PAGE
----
Jon Stewart Won't Let Mitch McConnell Off That Easy www.youtube.com


Jon Stewart's work on behalf of the 9/11 Victims Fund has truly elevated him to hero status. His tireless efforts to raise awareness and restore funds to survivors and the families of victims have earned him much-deserved praise and literally helped push funding through a House committee last week.

But it shouldn't have to be like this.

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Long before Mitch McConnell was attempting to dismantle the Affordable Care Act as majority leader of the U.S. Senate, he was fighting for his health as a small child growing up in Alabama — with help from the federal government and private donations.

When he was just 2 years old, McConnell was diagnosed with polio, Death and Taxes reported. As McConnell explained to his Senate colleagues in 2005, his mother had been "perplexed about what to do"; his father was serving overseas in World War II at the time, and — as these were the days before Medicaid or Medicare — health care options were limited. McConnell's mother worried her son might become disabled.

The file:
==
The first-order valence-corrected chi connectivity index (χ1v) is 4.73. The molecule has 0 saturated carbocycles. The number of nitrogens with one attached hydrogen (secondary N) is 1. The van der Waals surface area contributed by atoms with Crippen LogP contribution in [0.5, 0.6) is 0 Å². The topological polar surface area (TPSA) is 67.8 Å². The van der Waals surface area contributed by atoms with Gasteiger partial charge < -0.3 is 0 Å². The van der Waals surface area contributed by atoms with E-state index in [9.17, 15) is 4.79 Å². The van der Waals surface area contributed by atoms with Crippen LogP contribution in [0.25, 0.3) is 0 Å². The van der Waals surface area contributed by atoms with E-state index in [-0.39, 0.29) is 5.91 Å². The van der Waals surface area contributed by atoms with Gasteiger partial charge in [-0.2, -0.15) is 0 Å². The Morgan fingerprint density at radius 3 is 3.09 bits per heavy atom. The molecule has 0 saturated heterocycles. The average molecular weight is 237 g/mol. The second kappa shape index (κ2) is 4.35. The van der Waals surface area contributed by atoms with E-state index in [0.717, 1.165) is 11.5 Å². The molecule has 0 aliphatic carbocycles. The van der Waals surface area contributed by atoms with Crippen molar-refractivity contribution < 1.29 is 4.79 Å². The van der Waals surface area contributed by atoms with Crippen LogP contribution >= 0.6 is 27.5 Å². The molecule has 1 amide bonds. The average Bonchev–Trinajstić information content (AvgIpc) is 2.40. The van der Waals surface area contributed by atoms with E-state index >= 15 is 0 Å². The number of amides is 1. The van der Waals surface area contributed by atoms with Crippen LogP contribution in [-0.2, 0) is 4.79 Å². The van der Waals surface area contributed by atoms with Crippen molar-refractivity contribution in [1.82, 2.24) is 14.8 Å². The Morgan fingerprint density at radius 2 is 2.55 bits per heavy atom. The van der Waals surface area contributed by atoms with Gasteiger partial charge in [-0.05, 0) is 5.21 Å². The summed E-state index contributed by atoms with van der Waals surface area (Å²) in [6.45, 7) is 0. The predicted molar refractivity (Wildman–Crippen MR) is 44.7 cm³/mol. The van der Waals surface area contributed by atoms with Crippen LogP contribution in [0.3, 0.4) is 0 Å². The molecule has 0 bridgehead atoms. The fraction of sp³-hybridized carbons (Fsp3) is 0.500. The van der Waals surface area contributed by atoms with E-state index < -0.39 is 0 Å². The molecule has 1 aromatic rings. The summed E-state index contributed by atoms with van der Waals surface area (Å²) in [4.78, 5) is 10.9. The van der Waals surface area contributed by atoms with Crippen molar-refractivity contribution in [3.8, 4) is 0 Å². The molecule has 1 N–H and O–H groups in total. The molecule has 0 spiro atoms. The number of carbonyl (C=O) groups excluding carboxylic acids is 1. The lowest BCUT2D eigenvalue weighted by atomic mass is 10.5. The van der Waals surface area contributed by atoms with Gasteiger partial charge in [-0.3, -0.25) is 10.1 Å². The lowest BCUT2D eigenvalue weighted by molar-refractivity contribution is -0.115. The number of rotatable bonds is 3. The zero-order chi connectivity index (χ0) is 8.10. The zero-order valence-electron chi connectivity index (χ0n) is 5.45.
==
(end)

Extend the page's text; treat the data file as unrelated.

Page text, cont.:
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"I feel like people feel like everything has to be this huge thing. This was not a lot of work," says Molly Shah, a stay-at-home mom who helped convince a few dozen of her neighbors to protest outside Mitch McConnell's house in Louisville, Kentucky, last Friday.

The Louisvillians swarmed the Senate majority leader's residence on Feb. 10 to read Coretta Scott King's letter opposing Jeff Sessions' 1986 federal judgeship nomination — the one Sen. Elizabeth Warren was blocked from reading on the Senate floor.

Photo by Molly Shah/Facebook, used with permission.

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